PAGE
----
Back after the intervals

Interval training for distance runners

Track

Interval training can be an extremely effective technique for improving your running speed. However, a common misconception prevails: they are only used to sharpen speed during a ‘peaking’ training phase. Interval training works both the aerobic and anaerobic systems. Utilised with care, running intervals early on in a training plan and at the correct pace can increase your lactate threshold, enhance your body’s ability to deliver oxygen to the muscles, and improve neuromuscular co-ordination. This will enable you to maximise the effects of training through the ‘build’ phase of your program; I find it gets me running quicker within each heart rate zone and gets me tuned to my training.

“No no… I was not very talented. My basic speed was low. Only with willpower was I able to reach this world-best standard in long-distance running” – Emil Zatopek, the father of interval training.

There are four variables for intervals: 1/ itensity (speed) of workout; 2/ duration of work (fast burst); 3/ duration of recovery interval; 4/ number of repetitions. Treat the intensity of your workout with caution; set a pace that is just above your threshold pace and do not be tempted to run flat out. Threshold pace is typically defined as your 10k pace (see Lore of Running for more depth on training pacing). Note that during the peaking phase this is gradually increased to 5k and 1-mile pace to sharpen.

Try this great workout: 300m @ 10k pace / 100m or 2 minutes recovery. If you are new to intervals, start with 10 repetitions; more experienced runners can perform 15-20 repeats. Use the pace calculator to establish your target pace. If you’re using a heart rate monitor, your HR should recover to the 120s during the interval. Your local track is the ideal place for interval sessions; failing that, mark out the distance on a flat, smooth, quiet section of pavement or go to a nearby park.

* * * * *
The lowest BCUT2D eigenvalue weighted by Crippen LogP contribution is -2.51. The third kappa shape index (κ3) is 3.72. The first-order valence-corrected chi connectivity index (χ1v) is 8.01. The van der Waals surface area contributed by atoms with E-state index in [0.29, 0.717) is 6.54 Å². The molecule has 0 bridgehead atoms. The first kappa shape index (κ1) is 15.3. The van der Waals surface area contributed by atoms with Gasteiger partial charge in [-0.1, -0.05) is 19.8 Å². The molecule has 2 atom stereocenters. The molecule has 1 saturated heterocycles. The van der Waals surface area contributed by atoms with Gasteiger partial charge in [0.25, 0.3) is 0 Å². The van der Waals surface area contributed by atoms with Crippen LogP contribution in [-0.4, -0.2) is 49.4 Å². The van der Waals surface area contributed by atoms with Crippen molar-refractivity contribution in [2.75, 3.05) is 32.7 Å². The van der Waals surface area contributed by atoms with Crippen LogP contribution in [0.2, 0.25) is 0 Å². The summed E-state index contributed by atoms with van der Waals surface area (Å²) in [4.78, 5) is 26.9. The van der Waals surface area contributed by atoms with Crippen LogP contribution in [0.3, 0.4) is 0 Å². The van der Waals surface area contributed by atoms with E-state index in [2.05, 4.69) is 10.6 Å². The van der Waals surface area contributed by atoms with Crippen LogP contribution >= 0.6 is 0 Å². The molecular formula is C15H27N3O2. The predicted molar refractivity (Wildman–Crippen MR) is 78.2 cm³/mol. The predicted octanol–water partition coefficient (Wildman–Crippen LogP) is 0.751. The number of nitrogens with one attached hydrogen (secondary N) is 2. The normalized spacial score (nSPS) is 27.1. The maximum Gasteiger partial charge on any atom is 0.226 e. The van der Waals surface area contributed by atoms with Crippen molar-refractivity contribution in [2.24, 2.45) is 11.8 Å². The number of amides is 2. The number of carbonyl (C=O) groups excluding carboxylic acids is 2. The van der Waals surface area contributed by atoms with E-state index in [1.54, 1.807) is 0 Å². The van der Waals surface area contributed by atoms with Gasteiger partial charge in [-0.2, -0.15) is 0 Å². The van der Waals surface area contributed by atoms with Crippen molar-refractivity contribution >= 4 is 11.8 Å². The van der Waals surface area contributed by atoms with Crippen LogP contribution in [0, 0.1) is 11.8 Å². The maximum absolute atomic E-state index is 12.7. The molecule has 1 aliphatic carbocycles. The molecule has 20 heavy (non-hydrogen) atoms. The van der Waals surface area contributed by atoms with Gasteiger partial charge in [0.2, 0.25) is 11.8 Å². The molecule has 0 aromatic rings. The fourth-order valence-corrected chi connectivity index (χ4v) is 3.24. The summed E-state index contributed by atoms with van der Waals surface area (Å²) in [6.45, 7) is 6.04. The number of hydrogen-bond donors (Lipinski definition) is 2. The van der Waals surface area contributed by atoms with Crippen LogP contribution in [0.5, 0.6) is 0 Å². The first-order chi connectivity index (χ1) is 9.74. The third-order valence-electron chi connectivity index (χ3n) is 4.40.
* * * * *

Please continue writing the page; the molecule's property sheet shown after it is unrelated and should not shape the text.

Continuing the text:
I ran 15 reps at 1.06 per 300m – based on a 38 minute 10k time – with my HR around 165 during bursts. Note this is slightly quicker than my PB as I’m looking to carefully increase my pace. Running too quickly will not lead to noticable training benefits over 10k+ distances.

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Cycle faster

Bike intervals

So far, sportives have been fun. Getting used to group riding, raising my average pace, increasing the distances covered at this pace. But something has been missing. When the bunch hits a short incline the strong riders rise from the saddle, step on the pedals and power away. When somebody darts out from the pack, the strong riders leap onto their wheel with a burst of speed. This is what’s missing from my cycling: I need more power.

Today I went to Regents Park to do some intervals. My dual aim is to: 1/ increase my overall sustainable pace (long steady rides are fine for base building, but shorter faster rides will increase my sustainable riding speed); and 2/ increase my pedal power.

On the Outer Circle I used the straight from the south east corner up to the north east corner (exit to Parkway) for my flat out bursts. This is a slight incline, levelling out two thirds of the way up, and came recommended by Al. The remainder of the loop was the recovery time.

A scientific approach would match the level of intensity with my precise anaerobic threshold. But – in the absence of this data – I aimed to simply ride as fast as I could evenly sustain during the near maximal exertion. This was generally 24-25mph – hitting 27mph at one point – and getting my heart rate up to 175bpm. The rest of the loop is flat so – whilst recovering – it’s easy to spin a fast yet easy cadence and maintain 20mph, heart rate dropping to approx 130bpm. For me this simulates sportive pace bunch riding and suited my objectives.

I did 6 repetitions, then headed home via Primrose Hill, Hampstead, and Highgate. To add some spice to the session I restricted myself to the large chain ring and powered up the short London hills (an alternative would be hill reps). Adding interval training will improve both my sportive performances and my triathlon time-trial riding.